Father in snow
In this print by Hokusai the snow
sits on the roof like a quiet cat.
Sometime in the night
it will slide off the eaves,
a footfall in the flurry of dreams.
In the morning,
as the orange sun rises,
someone will take a sensible broom of twigs
and scrape the path clear
all the way to the misty river.
Snow is the same the world over—
so you’d think, but
it is also other—
other even than itself, every snowflake
So here in England
it is English snow.
You’re in your boots with the ribbed tops,
and blue corduroy jacket.
The house has shoved you out—a puff of surprise
as you light your cigarette.
And though snow is a language, starred
with the small gates, the crystals, the
heart of difference,
and though you have come far,
and will always be strange to me,
here you are, and here it is,
banked against the roots of the hedge,
waiting for the skirl of your shovel.
The mushroom shed
If they come back
my mother will materialize
in her armchair, a book
fluttering its new white wings
but my father will walk through the garden
looking critically at everything:
the unswept leaves, the ground elder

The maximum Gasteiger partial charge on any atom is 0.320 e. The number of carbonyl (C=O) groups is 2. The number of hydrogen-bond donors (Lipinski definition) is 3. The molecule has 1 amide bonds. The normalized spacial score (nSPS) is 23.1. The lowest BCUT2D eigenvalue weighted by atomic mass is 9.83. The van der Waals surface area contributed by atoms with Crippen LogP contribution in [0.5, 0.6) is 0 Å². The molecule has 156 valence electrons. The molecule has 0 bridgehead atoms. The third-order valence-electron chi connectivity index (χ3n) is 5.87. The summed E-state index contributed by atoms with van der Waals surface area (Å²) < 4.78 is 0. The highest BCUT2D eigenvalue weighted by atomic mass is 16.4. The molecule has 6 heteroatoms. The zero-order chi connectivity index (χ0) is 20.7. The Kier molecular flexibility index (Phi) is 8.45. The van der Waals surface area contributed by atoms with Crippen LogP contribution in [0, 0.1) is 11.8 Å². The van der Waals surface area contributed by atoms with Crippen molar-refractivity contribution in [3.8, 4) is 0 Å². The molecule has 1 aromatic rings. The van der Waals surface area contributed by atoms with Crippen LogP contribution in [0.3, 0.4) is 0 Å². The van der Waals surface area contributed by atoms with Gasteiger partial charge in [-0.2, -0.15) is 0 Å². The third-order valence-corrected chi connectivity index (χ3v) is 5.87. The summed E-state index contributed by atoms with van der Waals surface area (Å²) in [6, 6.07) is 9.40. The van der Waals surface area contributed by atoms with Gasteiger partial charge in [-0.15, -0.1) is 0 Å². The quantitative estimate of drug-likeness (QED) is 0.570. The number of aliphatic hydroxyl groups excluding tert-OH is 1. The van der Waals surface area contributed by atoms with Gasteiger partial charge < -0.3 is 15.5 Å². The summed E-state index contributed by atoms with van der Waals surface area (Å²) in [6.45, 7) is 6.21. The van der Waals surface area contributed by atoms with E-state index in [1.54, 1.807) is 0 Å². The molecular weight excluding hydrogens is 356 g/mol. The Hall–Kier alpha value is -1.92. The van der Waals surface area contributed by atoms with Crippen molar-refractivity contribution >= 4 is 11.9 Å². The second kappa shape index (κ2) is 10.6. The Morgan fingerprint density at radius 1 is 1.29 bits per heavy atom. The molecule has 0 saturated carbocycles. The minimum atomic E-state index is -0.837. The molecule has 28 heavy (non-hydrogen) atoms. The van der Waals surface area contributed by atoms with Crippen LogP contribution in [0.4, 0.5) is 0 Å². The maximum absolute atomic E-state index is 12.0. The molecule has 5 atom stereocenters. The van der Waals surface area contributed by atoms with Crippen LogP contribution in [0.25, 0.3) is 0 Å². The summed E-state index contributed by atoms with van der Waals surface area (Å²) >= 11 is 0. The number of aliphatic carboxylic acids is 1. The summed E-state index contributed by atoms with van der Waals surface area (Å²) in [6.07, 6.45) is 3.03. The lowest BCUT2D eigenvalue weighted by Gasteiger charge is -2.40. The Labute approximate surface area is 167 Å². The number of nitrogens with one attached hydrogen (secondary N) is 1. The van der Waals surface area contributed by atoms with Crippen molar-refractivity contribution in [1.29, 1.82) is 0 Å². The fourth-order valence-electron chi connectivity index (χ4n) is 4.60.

sneaking on to the lawn.
I think the shy scalps
of the carrots will please him,
also the birdtable
with its offering of crumbled rice
but the moment I wait for
is when he eases open the door
and steps into darkness.
He’s back on the mountainside
among the mushroom plots
roped off for neighbours.
The old watchman, Koma, lets him through.
The smell of the mushrooms
is everywhere—he kneels
among the braille of pineneedles
hoping to uncover their whole bald world . . .
as here, by the empty trays,
I watch his fingers silently questioning
and, little again, I crouch
close to him, almost behind him,
to see what he sees.
Those same stained fingers
that spread a drift of tobacco
across thin wafers of paper
crimp triangles into wings
crease breastbone, neck, beak . . .
But our voices are insistent:
There are more rabbits than we thought—
so you yank nails from orange boxes,
fit miniature bolts,
and tarpaulins to keep off the rain
grumbling all the while.
In my dreams the cranes multiply
until there are a thousand of them—
one thousand cranes
adding up to one wish,
pondering flight from the same hand.
Dorothy Yamamoto grew up in Barnet, north London, where her Japanese father and English mother settled after the war. That divided background is the source of many of her poems. She now lives in Oxford, and writes non-fiction books about animals as well as poetry. Her collection, Landscape with a Hundred Bridges, came out after she won the 2007 Blinking Eye competition, judged by Don Paterson.